A quirky story about a cat with a mind of her own.

How BJ Diana Came to Live at the Z House

An animal-loving family meets a spunky cat in an illustrated comedy of errors.

The Z house has always been a haven for wayward critters, but with seven fish, three cats, one dog and a few backyard raccoons, Mom Z and her son, Noah, have decided that the house is full. When a stray cat starts to pay visits to the yard, Mom Z tries to shoo her away, but the little cat is stubborn. Before Mom Z knows it, the cat has claimed a favorite spot in the Z family's lawn chair, and she quickly becomes a regular visitor to the backyard. Mom Z and Noah are unable to locate the cat's owners, so they decide to have her fixed. A few days after her surgery, the cat escapes, and Mom Z and Noah are frantic—until they get a phone call from the vet. They soon learn that the cat had “escaped” back to her owner, who believes the surgical scar is the result of alien interference. Mom Z and Noah are willing to relinquish ownership, but the cat has other ideas, and it's not long before she wanders back to the Z’s yard. Before long, Mom Z and Noah find themselves entangled in a web of not two, but three prospective owners, and it will be up to the cat to decide which house to call home. Stommel and Czekalski's cartoonish illustrations perfectly match the tone of this wacky, upbeat children's book, which is full of odd surprises and strange turns of events. Though the plot twists set the book apart, some of the strangest moments—such as the owner's belief that her cat was operated on by aliens—are mentioned so quickly that they feel out of place and jarring. Zanville (How the Dog Came to the Z House, 2013, etc.) is careful to maintain a frank and child-friendly tone as she explains the surgery and visits to the vet's office, but particularly sensitive readers may be put off by the graphic illustration of the scar and by the cat's willingness to leave her owners.

A quirky story about a cat with a mind of her own.

Pub Date: July 19, 2012

ISBN: 978-1475140774

Page Count: 38

Publisher: CreateSpace

Review Posted Online: Jan. 27, 2014

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Renata’s wren encounter proves magical, one most children could only wish to experience outside of this lovely story.

CARPENTER'S HELPER

A home-renovation project is interrupted by a family of wrens, allowing a young girl an up-close glimpse of nature.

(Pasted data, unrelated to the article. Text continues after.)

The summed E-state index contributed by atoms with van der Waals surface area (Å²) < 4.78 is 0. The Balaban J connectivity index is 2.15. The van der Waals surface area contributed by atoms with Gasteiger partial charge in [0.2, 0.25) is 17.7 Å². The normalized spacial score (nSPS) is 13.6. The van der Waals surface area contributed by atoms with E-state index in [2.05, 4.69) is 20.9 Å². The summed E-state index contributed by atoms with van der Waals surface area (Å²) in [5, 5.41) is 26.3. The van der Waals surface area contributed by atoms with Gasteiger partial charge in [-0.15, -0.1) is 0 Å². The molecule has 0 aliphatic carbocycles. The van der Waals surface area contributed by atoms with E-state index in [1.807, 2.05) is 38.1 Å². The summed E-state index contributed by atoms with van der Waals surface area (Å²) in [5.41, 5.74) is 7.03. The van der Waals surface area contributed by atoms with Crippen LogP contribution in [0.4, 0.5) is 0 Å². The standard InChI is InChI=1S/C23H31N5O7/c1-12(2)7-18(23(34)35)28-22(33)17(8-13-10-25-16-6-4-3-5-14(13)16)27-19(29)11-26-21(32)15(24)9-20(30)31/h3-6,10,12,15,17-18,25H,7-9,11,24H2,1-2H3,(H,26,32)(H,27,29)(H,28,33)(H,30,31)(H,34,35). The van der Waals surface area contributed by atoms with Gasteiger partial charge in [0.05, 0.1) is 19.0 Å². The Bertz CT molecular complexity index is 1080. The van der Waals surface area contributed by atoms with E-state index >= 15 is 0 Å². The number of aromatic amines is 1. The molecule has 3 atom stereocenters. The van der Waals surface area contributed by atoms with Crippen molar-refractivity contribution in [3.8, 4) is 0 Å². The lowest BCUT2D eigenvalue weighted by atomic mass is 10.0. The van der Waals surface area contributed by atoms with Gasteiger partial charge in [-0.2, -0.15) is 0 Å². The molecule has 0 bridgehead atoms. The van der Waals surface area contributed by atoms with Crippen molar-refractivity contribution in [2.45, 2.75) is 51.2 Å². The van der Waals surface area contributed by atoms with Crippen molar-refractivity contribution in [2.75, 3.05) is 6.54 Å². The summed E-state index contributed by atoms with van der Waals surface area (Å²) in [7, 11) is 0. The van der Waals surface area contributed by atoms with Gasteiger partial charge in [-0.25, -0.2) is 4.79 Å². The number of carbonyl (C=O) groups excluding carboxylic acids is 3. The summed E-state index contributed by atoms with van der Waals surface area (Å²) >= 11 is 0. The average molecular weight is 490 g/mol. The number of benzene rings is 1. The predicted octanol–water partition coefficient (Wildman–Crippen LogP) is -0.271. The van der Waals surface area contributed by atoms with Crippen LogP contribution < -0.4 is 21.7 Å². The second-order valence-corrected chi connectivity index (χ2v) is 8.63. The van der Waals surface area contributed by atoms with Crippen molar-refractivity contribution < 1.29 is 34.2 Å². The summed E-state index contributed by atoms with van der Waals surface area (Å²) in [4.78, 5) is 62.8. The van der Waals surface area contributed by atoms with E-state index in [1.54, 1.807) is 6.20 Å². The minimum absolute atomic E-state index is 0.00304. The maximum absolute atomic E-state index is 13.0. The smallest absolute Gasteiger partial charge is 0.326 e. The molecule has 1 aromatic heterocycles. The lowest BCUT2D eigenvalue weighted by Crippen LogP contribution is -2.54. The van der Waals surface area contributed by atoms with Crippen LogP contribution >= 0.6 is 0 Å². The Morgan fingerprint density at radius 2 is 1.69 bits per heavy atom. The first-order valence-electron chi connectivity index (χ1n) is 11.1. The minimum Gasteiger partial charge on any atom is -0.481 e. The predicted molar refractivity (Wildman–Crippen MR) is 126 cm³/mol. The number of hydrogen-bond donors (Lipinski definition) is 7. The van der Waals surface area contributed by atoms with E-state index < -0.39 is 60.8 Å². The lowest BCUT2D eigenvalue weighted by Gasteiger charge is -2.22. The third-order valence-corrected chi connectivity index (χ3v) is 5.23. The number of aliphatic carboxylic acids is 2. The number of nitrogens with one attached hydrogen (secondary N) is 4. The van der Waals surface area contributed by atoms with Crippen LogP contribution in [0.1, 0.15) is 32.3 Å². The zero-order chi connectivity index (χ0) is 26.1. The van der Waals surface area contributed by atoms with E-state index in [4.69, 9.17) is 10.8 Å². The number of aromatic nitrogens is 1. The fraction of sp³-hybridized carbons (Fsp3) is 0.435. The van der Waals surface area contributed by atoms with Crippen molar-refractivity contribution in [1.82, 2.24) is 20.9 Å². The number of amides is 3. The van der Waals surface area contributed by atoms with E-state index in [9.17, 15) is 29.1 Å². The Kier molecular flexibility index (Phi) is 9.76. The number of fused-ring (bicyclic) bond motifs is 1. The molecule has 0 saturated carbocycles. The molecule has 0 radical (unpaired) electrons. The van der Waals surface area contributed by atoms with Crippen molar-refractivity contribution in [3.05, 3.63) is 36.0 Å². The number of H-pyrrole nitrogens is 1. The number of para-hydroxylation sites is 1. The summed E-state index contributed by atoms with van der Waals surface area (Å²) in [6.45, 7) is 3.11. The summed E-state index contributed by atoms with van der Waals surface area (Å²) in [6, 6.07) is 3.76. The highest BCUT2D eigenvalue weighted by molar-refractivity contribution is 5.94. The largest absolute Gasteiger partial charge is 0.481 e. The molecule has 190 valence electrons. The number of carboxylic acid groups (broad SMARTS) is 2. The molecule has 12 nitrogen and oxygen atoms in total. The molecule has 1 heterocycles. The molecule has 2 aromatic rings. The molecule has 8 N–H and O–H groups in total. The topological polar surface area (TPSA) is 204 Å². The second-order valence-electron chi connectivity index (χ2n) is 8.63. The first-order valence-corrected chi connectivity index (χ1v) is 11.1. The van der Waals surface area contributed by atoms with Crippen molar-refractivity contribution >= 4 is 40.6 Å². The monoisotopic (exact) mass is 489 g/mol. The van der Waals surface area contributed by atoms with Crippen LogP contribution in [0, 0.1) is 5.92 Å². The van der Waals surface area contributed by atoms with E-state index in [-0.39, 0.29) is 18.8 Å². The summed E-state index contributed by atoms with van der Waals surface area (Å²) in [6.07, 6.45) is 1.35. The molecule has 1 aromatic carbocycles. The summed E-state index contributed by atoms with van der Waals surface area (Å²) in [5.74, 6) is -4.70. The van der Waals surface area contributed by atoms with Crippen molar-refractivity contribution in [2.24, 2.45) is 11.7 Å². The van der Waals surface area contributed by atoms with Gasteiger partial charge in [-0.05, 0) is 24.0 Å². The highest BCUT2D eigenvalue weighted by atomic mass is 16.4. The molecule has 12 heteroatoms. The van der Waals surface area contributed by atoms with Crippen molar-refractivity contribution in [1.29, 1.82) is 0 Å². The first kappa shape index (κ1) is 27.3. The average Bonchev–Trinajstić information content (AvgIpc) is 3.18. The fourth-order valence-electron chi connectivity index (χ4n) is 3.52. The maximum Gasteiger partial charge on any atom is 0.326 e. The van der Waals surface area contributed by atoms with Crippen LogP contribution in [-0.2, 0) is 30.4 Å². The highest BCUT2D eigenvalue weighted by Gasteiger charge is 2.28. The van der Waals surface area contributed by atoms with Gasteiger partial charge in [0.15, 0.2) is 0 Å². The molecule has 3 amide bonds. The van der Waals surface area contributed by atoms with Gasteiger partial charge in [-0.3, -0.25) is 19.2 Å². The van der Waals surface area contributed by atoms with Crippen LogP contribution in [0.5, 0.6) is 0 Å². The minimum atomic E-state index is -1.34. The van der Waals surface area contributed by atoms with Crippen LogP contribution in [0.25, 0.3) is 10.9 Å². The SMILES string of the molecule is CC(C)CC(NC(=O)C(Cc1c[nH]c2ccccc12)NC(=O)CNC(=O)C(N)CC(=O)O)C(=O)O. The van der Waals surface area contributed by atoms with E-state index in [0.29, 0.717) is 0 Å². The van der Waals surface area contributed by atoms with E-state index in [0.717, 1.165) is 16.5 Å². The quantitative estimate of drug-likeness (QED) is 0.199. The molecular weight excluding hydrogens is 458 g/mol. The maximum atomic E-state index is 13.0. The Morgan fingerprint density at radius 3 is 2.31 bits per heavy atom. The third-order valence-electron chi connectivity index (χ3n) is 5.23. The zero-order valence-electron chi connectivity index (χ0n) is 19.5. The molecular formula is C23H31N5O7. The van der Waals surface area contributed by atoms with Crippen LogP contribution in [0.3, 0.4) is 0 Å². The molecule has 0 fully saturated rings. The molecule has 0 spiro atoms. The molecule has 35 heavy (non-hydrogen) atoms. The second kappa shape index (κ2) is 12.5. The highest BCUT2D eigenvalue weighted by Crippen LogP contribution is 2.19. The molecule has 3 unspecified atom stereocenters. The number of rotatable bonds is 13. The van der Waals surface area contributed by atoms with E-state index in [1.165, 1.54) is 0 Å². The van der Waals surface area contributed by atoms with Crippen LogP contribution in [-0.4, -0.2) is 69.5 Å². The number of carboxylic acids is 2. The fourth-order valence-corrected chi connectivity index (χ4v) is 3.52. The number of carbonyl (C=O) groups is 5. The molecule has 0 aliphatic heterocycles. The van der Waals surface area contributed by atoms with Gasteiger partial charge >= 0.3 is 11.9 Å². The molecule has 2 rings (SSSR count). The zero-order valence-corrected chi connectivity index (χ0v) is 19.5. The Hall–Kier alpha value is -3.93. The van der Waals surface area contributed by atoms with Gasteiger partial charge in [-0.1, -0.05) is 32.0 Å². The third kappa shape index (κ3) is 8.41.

Renata and her father enjoy working on upgrading their bathroom, installing a clawfoot bathtub, and cutting a space for a new window. One warm night, after Papi leaves the window space open, two wrens begin making a nest in the bathroom. Rather than seeing it as an unfortunate delay of their project, Renata and Papi decide to let the avian carpenters continue their work. Renata witnesses the birth of four chicks as their rosy eggs split open “like coats that are suddenly too small.” Renata finds at a crucial moment that she can help the chicks learn to fly, even with the bittersweet knowledge that it will only hasten their exits from her life. Rosen uses lively language and well-chosen details to move the story of the baby birds forward. The text suggests the strong bond built by this Afro-Latinx father and daughter with their ongoing project without needing to point it out explicitly, a light touch in a picture book full of delicate, well-drawn moments and precise wording. Garoche’s drawings are impressively detailed, from the nest’s many small bits to the developing first feathers on the chicks and the wall smudges and exposed wiring of the renovation. (This book was reviewed digitally with 10-by-20-inch double-page spreads viewed at actual size.)

Renata’s wren encounter proves magical, one most children could only wish to experience outside of this lovely story. (Picture book. 3-7)

Pub Date: March 16, 2021

ISBN: 978-0-593-12320-1

Page Count: 40

Publisher: Schwartz & Wade/Random

Review Posted Online: Jan. 13, 2021

Kirkus Reviews Issue: Feb. 1, 2021

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A pleasant holiday spent with a perfectly charming character.

SPOOKY POOKIE

One of Boynton's signature characters celebrates Halloween.

It's Halloween time, and Pookie the pig is delighted. Mom helps the little porker pick out the perfect Halloween costume, a process that spans the entire board book. Using an abcb rhyme scheme, Boynton dresses Pookie in a series of cheerful costumes, including a dragon, a bunny, and even a caped superhero. Pookie eventually settles on the holiday classic, a ghost, by way of a bedsheet. Boynton sprinkles in amusing asides to her stanzas as Pookie offers costume commentary ("It's itchy"; "It's hot"; "I feel silly"). Little readers will enjoy the notion of transforming themselves with their own Halloween costumes while reading this book, and a few parents may get some ideas as well. Boynton's clean, sharp illustrations are as good as ever. This is Pookie's first holiday title, but readers will surely welcome more.

A pleasant holiday spent with a perfectly charming character. (Board book. 1-3)

Pub Date: July 7, 2015

ISBN: 978-0-553-51233-5

Page Count: 18

Publisher: Robin Corey/Random

Review Posted Online: July 27, 2015

Kirkus Reviews Issue: Jan. 1, 2016

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